After a delay in ballot counting following last week’s midterm election, Democrat Kyrsten Sinema was officially announced as the winner of Arizona’s Senate race on Monday. She becomes the state’s first female U.S. senator.
Sinema defeated Republican Martha McSally, who was leading on Wednesday with 790,911 votes to Sinema’s 768,737, with about 75 percent of precincts reporting. By Monday, the nearly 1 million remaining ballots were finally counted, and Sinema emerged on top.
In a victory speech on Monday evening, Sinema framed her win as a move away from “petty” politics.
“Arizona proved there’s a better way forward,” she said. “We can work with people that are different than us ... We can embrace difference while seeking common ground.”
In a Twitter post, McSally said she had called Sinema to congratulate her. “I wish her all success as she represents Arizona in the Senate,” McSally said.
Sinema replaces retiring GOP Sen. Jeff Flake. Arizona was set to get its first female senator regardless of the election’s outcome, and both candidates are barrier-breakers in their own rights.
Sinema made history in 2012 when she became the nation’s first openly bisexual member of Congress. McSally is a retired Air Force colonel and was the first female fighter pilot to fly in combat.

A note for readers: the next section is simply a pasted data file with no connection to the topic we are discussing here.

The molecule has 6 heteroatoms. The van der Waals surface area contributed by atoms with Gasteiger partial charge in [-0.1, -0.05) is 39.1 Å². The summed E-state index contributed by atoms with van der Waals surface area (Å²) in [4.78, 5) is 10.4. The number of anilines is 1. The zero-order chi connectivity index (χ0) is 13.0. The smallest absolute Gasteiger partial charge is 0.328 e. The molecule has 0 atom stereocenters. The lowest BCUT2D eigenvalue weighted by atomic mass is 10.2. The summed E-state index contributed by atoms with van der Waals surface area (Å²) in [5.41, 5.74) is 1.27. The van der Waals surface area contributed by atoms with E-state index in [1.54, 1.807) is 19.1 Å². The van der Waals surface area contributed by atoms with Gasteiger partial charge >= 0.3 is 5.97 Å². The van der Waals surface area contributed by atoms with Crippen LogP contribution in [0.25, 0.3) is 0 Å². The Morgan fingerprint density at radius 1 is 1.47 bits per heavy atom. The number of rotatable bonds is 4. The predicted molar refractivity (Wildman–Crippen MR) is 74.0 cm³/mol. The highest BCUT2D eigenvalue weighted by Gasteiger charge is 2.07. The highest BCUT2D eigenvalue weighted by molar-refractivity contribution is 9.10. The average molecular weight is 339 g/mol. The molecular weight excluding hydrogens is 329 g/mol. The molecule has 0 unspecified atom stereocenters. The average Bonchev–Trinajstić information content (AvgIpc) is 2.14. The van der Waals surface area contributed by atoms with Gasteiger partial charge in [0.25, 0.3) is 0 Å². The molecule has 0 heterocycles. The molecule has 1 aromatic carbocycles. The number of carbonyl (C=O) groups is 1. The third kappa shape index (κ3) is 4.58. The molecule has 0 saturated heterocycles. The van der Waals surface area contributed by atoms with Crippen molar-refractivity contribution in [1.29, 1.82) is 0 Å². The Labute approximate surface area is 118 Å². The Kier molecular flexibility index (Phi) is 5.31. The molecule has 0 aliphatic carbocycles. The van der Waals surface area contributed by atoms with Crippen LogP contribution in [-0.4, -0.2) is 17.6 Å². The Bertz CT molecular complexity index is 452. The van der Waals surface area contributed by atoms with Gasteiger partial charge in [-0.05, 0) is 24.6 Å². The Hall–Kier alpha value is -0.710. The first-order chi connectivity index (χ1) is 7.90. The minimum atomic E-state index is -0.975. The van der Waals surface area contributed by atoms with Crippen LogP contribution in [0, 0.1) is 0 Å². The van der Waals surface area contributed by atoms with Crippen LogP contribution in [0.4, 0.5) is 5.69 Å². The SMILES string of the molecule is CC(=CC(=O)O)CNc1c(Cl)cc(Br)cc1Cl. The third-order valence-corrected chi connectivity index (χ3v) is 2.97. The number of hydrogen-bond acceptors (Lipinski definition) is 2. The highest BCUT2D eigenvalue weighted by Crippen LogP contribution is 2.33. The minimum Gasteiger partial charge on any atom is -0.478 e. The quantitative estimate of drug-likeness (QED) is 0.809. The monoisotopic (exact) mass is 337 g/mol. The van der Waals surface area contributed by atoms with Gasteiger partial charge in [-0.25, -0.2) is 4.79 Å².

The race for the Senate seat was exceptionally close and was viewed as crucial to Democrats’ chances of taking back the U.S. Senate, but losses for a handful of Democratic incumbents ended that possibility. Arizona is a former Republican bastion ― home to Barry Goldwater, the founder of the modern conservative movement ― that has slowly emerged as a swing state in recent years, due in part to a steady rise in Latino voters.
The contest largely centered on health care, an issue of primary importance particularly to the more than 1 million Arizonans who have a pre-existing health condition. In the lead-up to the midterm election, Sinema and Democratic groups emphasized McSally’s votes to repeal protections for pre-existing conditions in the Affordable Care Act. McSally’s campaign approach was primarily to turn voters’ attention to Sinema’s past and ideology, especially her activism against the Iraq War.
Even with Sinema’s win, Republicans will still hold control of the Senate but at a slightly smaller margin. Several other races remain up in the air. Florida’s Senate race between Republican Rick Scott and Democrat incumbent Bill Nelson is approaching a recount deadline on Thursday. The Senate race in Mississippi advanced to a runoff after neither Republican Sen. Cindy Hyde-Smith nor Democrat Mike Espy garnered more than 50 percent of the vote.
This is a developing story. Please check back for updates.